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Thread: Allen Tailpiece

  1. #1

    Default Allen Tailpiece

    What exactly does a cast tailpiece accomplish as opposed to a stamped one? I think I read somewhere that they increase the sustain. Is that correct? I noticed on the Allens that they have only one set of hooks for the "little" strings and not the sideways which makes two sets. I don't know what those are called, hooks like on my standard Kentucky tailpiece. When I changed strings last I used only one set where the tension was pulled directly forward and one of the E strings came unwound. I kind of rewound it and used both sets of hooks and it worked fine. I saw on a changing string video that you can use only one set and all will be fine, but not so. Does anyone make a tailpiece with both sets? I don't think you could rewind one and pull directly forward and it would stay wound. Any ideas other than keeping the stock tailpiece?

  2. #2
    Registered User Mandobart's Avatar
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    Default Re: Allen Tailpiece

    I have 4 custom mando instruments with cast bronze Allen tailpieces. They certainly have more mass than a typical stamped tailpiece which in theory increases sustain.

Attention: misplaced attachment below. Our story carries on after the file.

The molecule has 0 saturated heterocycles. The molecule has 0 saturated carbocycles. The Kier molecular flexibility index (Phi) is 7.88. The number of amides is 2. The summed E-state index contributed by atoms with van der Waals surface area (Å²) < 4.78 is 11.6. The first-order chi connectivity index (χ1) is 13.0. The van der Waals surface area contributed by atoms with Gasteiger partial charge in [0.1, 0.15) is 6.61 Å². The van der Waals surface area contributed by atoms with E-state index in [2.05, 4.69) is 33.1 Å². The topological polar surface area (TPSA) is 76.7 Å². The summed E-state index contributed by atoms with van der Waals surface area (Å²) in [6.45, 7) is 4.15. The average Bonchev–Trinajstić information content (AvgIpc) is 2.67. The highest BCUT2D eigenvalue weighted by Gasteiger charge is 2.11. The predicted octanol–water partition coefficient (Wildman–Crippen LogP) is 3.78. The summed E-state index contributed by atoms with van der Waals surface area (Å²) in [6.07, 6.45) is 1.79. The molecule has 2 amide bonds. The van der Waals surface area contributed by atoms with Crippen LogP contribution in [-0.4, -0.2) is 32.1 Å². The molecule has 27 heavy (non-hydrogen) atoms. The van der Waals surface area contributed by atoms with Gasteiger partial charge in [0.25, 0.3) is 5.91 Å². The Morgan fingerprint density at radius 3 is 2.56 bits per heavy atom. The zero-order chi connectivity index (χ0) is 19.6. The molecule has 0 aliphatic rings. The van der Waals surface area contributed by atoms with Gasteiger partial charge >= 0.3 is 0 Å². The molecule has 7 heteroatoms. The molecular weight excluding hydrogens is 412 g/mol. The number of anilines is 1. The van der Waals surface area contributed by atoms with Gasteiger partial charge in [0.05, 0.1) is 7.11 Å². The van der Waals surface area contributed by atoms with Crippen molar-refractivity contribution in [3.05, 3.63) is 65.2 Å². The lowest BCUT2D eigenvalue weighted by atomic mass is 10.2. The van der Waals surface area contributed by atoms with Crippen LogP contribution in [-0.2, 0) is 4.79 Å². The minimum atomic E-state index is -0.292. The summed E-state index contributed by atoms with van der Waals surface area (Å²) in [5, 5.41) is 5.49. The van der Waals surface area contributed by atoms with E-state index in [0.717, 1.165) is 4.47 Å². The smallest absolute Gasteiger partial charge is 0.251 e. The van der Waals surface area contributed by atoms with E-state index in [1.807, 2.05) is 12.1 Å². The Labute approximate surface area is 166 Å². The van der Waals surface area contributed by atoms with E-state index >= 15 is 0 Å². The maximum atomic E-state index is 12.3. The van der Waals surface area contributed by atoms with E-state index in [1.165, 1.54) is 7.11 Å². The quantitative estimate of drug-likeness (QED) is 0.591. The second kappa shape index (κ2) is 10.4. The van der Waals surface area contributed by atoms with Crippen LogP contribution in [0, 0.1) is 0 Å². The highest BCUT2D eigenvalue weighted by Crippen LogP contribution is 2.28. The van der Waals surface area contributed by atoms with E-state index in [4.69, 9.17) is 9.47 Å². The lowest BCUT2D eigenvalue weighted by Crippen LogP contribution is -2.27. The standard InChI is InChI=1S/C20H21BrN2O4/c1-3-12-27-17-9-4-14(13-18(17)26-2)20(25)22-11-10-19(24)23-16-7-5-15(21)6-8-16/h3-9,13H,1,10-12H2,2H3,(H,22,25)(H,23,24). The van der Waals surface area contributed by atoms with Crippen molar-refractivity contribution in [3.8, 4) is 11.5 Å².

I also like not bending the string after going through those sideways hooks. They're a little easier to use when changing strings. The biggest plus for me on my 10 string mandola, octave mandolin and 10 string mandocello is they accept loop or ball end strings. Very nice when putting together a custom 10 string set with octave pairs using single guitar strings.

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    Moderator MikeEdgerton's Avatar
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    Default Re: Allen Tailpiece

    My suggestion is that you change to the cast tailpiece because you want to not because you're looking for any great change in the tone.
    "Bargain instruments are no bargains if you can't play them". These are the words of J. Garber.

  5. #4
    Registered User j. condino's Avatar
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    Default Re: Allen Tailpiece

    Randy Allen makes a nice product that has been used successfully on 1000s of instruments.

    There are plenty of half deaf crusty old geezers around here that cannot tell any difference and will claim, "Whole lotta' nuthin!!!!!! Equally, there are plenty with excellent hearing that can detect very subtle changes in everything- the setup, the fittings, fretwire composition, et cetera. I'm in the latter group.

    In general, a well build, delicately constructed responsive instrument will react much more to subtle changes than an overbuilt one with a 1/2" thick top and a 1/4 inch of finish. The only true way to tell is to try it out on your individual mandolin. Many folks spend more money on picks that one of these tailpieces cost. If you don't like it, you can usually put it up in the classifieds here and get your $$$ back.

  6. #5
    Be Wild Zach Wilson's Avatar